Trace the improbable journey of Robert Shaw’s life and career, from his childhood as a preacher’s son in rural California through his meteoric rise as a star of popular music during the Great Depression, with Robert Shaw: Man of Many Voices.
An early champion of civil rights, his chorales were among the first to break the color barrier in the American South. Shaw performed the music of Bach in the Soviet Union during the Cuban Missile Crisis, and, with the Atlanta Symphony Orchestra and Chorus, brought audiences to tears in East Berlin in the darkest days of the Cold War.
American Masters: Robert Shaw: Man of Many Voices DVDShaw believed great music could have a profound influence, whether in individual lives or in bringing communities together. His eventful journey is brought to life in the film by interviews with legendary musicians including Yo-Yo Ma, Sylvia McNair, Alice Parker, Marietta Simpson, and Florence Kopleff, among others.

It’s 1969, and things have taken a darker turn for the old Cowley team. With Endeavour, Thursday and the gang now scattered across Oxfordshire, it takes a series of brutal crimes–including the death of a young schoolgirl, a fatal act of sabotage,
Masterpiece Mystery!: Endeavour, Season 6 DVD a deadly campaign of gossip and rumor in a picturesque village and a murder at the Bodleian Library–to reunite them. Welcome to the riveting Masterpiece Mystery!: Endeavour, Season 6.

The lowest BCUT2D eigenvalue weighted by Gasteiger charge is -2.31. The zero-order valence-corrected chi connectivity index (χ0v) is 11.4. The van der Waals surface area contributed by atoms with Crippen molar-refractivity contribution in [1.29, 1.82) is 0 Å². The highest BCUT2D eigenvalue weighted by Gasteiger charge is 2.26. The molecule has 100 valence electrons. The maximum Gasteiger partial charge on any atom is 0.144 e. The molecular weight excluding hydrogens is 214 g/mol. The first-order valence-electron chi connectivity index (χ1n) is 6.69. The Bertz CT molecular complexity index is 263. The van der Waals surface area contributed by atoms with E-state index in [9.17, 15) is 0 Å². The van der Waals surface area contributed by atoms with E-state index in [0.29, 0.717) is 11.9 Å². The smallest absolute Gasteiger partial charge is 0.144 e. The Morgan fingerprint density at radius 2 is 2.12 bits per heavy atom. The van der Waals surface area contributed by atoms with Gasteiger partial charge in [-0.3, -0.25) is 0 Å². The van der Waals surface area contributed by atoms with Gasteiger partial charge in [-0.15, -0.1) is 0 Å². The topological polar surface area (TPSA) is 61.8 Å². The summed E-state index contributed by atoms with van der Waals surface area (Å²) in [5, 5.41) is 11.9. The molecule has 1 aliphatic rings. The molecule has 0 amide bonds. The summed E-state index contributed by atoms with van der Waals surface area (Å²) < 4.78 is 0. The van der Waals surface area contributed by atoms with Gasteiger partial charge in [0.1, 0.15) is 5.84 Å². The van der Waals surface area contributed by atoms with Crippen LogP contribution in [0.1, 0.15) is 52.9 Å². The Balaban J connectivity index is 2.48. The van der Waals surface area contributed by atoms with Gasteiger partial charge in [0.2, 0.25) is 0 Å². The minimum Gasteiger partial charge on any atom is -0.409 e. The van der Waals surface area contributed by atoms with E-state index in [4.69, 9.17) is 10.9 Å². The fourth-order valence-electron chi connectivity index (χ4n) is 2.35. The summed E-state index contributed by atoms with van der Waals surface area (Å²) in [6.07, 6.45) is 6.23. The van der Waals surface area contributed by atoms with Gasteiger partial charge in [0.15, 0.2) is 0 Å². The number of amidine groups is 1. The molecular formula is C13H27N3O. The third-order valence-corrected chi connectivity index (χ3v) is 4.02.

In iconic settings such as the First Ancient Theatre of Larissa, the historic Church of Pammegiston Taxiarchon at Pelion and the newly opened Stavros Niarchos Foundation Cultural Center in Athens, the Chamber Music Society of Lincoln Center performs works by Bach, Beethoven, Mendelssohn, Debussy, Ravel and the contemporary Greek-American composer George Tsontakis.
ODYSSEY: The Chamber Music Society In Greece Odyssey: The Great Music Society in Greece also offers a sumptuous taste of Greece itself, exploring the history, mythology and ideas that have inspired classical music for centuries.

We all know the riddle: What came first, the chicken or the egg? The Egg: Life’s Perfect Invention takes a fascinating look at what is perhaps nature’s most perfect life support system. These remarkable structures nurture new life; protecting it from the outside world at the same time as allowing it to breathe.
NATURE: The Egg: Life's Perfect Invention DVD They are strong enough to withstand the full weight of an incubating parent and weak enough for a hatchling to break free. But how is an egg made? Why are they the shape they are? And perhaps most importantly, why lay an egg at all? Step by step as the egg hatches, host David Attenborough reveals the wonder behind these incredible miracles of nature.